So with a practiced curse, I gingerly regained what meagre composure I could muster, and slowly negotiated my way down to more stable footing. Luckily no permanent damage was done, although I am still sporting quite an impressive scab on the back of my leg, where a particularly strident piece of rock made an impression, in more ways than one. To be honest, it’s usually a case of when rather than if, I fall over when out and about, so on the plus side, at least I had got it over and done with.

By the time I had found a suitable spot and set up, the light was just beginning to appear over the hills, and was reflecting nicely in the water below. So I took a few shots, as although it wasn’t amazing, I didn’t know how long it would last, and as it turned out it didn’t last long at all.

A long exposure captures the movement in the clouds
Looking along the shoreline of Friars Crag onto the main body of the water as it got greyer.

I waited around for a little bit longer to see if anything would develop, but it just got greyer, so I packed up and strolled back towards the car. Once I had emerged from the woods the sky had, from out of nowhere it seemed, blossomed into a lovely rumpus of colour. I looked back to where I had come from and the clouds were a tangerine orange, to say I was miffed at myself was a bit of an understatement. Basic rule of landscape photography: always stay at a scene that little bit longer, as you never know what will happen.

I had ignored it to my cost, and I knew if I started back, even at a run, it would be gone by the time I arrived, plus of course, I don’t run. So feeling a bit irked, and knowing had to get back to the house with some urgency, as there was a photography group expecting a pickup in the not too distant future, I trudged onwards.

When I reached the boats though, I couldn’t in all good conscience just walk past the glorious display on offer without taking some pictures, I owed it to nature, I told myself, as I tried to quickly get some shots of the splendid parade. In the end I got back with minutes to spare, and after a whirlwind of eating some breakfast, drinking some coffee and brushing some teeth all at the same time, spit spot, I was ready to go.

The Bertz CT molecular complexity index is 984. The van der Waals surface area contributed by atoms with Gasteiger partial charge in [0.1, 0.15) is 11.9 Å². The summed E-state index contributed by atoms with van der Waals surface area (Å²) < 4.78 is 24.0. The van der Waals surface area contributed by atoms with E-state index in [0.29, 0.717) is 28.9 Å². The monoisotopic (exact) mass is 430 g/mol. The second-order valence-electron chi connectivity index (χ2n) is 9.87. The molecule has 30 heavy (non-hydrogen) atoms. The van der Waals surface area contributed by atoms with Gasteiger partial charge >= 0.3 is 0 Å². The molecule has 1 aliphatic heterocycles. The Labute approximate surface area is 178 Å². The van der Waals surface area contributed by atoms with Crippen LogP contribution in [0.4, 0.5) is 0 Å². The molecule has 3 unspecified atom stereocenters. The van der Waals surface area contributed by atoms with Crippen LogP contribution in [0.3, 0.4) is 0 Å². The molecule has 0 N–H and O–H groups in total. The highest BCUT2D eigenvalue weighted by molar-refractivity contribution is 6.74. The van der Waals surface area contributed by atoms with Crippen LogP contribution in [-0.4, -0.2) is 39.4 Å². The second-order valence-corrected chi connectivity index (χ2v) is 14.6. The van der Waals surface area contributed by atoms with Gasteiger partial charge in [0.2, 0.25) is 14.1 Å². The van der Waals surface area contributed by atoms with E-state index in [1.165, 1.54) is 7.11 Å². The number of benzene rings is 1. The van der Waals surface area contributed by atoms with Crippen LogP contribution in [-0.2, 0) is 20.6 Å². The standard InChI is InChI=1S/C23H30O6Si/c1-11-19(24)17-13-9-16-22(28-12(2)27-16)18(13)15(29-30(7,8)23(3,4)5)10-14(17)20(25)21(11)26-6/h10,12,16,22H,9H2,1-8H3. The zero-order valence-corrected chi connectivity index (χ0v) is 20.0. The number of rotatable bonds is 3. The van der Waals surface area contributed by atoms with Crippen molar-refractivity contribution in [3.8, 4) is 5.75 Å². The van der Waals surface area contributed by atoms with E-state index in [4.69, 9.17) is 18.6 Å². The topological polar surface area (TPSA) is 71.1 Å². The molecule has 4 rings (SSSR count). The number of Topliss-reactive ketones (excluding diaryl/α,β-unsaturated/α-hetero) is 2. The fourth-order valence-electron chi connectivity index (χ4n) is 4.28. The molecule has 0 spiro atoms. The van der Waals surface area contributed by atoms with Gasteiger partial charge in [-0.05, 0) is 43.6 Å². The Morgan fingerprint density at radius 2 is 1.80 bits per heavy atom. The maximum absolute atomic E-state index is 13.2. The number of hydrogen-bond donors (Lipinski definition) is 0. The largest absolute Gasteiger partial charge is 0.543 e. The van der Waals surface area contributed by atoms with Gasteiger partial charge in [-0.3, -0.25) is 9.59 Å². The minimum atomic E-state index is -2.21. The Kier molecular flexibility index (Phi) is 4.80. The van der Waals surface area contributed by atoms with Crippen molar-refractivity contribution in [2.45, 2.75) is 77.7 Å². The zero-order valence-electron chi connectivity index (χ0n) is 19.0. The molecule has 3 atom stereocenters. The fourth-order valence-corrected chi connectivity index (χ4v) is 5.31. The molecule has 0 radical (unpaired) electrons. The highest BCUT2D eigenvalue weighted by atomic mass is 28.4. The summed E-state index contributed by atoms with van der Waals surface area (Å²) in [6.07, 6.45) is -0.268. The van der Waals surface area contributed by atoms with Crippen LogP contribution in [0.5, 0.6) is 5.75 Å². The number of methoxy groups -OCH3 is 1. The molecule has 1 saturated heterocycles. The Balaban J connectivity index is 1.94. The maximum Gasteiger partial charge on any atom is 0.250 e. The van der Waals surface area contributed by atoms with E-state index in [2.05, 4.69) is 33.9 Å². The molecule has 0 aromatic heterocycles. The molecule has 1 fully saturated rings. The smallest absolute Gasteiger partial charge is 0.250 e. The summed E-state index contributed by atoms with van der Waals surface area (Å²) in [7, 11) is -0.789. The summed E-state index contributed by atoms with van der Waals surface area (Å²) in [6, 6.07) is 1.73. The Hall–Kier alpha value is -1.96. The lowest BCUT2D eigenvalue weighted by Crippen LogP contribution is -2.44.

Here's a few of those extremely accommodating boats. They have probably been photographed more
than they've been sailed.

These two images are looking over towards Keswick with the fells behind

But it was worth it for a couple of reasons, firstly, the morning had turned out far better than had been anticipated so I was fortunate in that respect, and secondly, Sarah had left earlier than me to get things ready, so I could smugly tell her how she had missed all the decent light, and I had not. This went down as well as would be expected and I was under strict instructions to keep it to myself, as the group had decided against a sunrise shoot that morning.

So after picking everyone up we headed over the Honister Pass to Buttermere, and what a picture it looked. This scenic patch of water is always a treat, but this day, under the beautiful morning sunlight, it seemed particularly lovely.

These were taken on the path towards the mere, the light was too good to pass up an opportunity to
capture the beautiful landscape

And these were taken looking into Buttermere itself

These pine trees line the western shore and I just quite liked the look of them in the sunshine.

I wasn't quite finished with Butteremere but that's your lot for the moment. Part two can be found right here.